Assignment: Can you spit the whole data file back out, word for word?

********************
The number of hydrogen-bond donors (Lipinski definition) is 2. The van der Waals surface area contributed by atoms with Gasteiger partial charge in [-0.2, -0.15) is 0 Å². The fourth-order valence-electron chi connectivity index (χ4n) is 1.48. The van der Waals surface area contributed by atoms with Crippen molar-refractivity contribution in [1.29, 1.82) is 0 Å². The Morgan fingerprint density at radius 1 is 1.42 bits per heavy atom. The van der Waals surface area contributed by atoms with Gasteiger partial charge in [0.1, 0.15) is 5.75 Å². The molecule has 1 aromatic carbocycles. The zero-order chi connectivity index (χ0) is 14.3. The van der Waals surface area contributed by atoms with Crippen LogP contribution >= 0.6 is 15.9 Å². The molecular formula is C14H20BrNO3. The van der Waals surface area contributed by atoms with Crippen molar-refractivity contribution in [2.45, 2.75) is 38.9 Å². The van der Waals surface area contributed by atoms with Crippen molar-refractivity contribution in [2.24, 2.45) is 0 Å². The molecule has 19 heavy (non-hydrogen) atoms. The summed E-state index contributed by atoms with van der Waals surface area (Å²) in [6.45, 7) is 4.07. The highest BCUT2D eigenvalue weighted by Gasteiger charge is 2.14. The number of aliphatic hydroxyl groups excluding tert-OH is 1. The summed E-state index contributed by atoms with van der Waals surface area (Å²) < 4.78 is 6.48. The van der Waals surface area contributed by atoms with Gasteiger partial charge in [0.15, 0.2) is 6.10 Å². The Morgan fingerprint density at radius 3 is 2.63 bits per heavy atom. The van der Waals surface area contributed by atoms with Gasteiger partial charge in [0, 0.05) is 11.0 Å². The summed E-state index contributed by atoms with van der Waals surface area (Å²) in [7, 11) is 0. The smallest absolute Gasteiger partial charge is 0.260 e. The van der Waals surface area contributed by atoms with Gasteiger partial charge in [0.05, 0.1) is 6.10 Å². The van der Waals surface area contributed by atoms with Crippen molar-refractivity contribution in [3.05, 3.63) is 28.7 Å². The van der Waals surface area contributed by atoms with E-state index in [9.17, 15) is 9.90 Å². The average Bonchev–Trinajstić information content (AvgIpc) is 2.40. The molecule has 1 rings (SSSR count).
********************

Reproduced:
The number of hydrogen-bond donors (Lipinski definition) is 2. The van der Waals surface area contributed by atoms with Gasteiger partial charge in [-0.2, -0.15) is 0 Å². The fourth-order valence-electron chi connectivity index (χ4n) is 1.48. The van der Waals surface area contributed by atoms with Crippen molar-refractivity contribution in [1.29, 1.82) is 0 Å². The Morgan fingerprint density at radius 1 is 1.42 bits per heavy atom. The van der Waals surface area contributed by atoms with Gasteiger partial charge in [0.1, 0.15) is 5.75 Å². The molecule has 1 aromatic carbocycles. The zero-order chi connectivity index (χ0) is 14.3. The van der Waals surface area contributed by atoms with Crippen LogP contribution >= 0.6 is 15.9 Å². The molecular formula is C14H20BrNO3. The van der Waals surface area contributed by atoms with Crippen molar-refractivity contribution in [2.45, 2.75) is 38.9 Å². The van der Waals surface area contributed by atoms with Crippen molar-refractivity contribution in [2.24, 2.45) is 0 Å². The molecule has 19 heavy (non-hydrogen) atoms. The summed E-state index contributed by atoms with van der Waals surface area (Å²) in [6.45, 7) is 4.07. The highest BCUT2D eigenvalue weighted by Gasteiger charge is 2.14. The number of aliphatic hydroxyl groups excluding tert-OH is 1. The summed E-state index contributed by atoms with van der Waals surface area (Å²) < 4.78 is 6.48. The van der Waals surface area contributed by atoms with Gasteiger partial charge in [0.15, 0.2) is 6.10 Å². The Morgan fingerprint density at radius 3 is 2.63 bits per heavy atom. The van der Waals surface area contributed by atoms with Gasteiger partial charge in [0, 0.05) is 11.0 Å². The summed E-state index contributed by atoms with van der Waals surface area (Å²) in [7, 11) is 0. The smallest absolute Gasteiger partial charge is 0.260 e. The van der Waals surface area contributed by atoms with Gasteiger partial charge in [0.05, 0.1) is 6.10 Å². The van der Waals surface area contributed by atoms with Crippen molar-refractivity contribution in [3.05, 3.63) is 28.7 Å². The van der Waals surface area contributed by atoms with E-state index in [9.17, 15) is 9.90 Å². The average Bonchev–Trinajstić information content (AvgIpc) is 2.40. The molecule has 1 rings (SSSR count).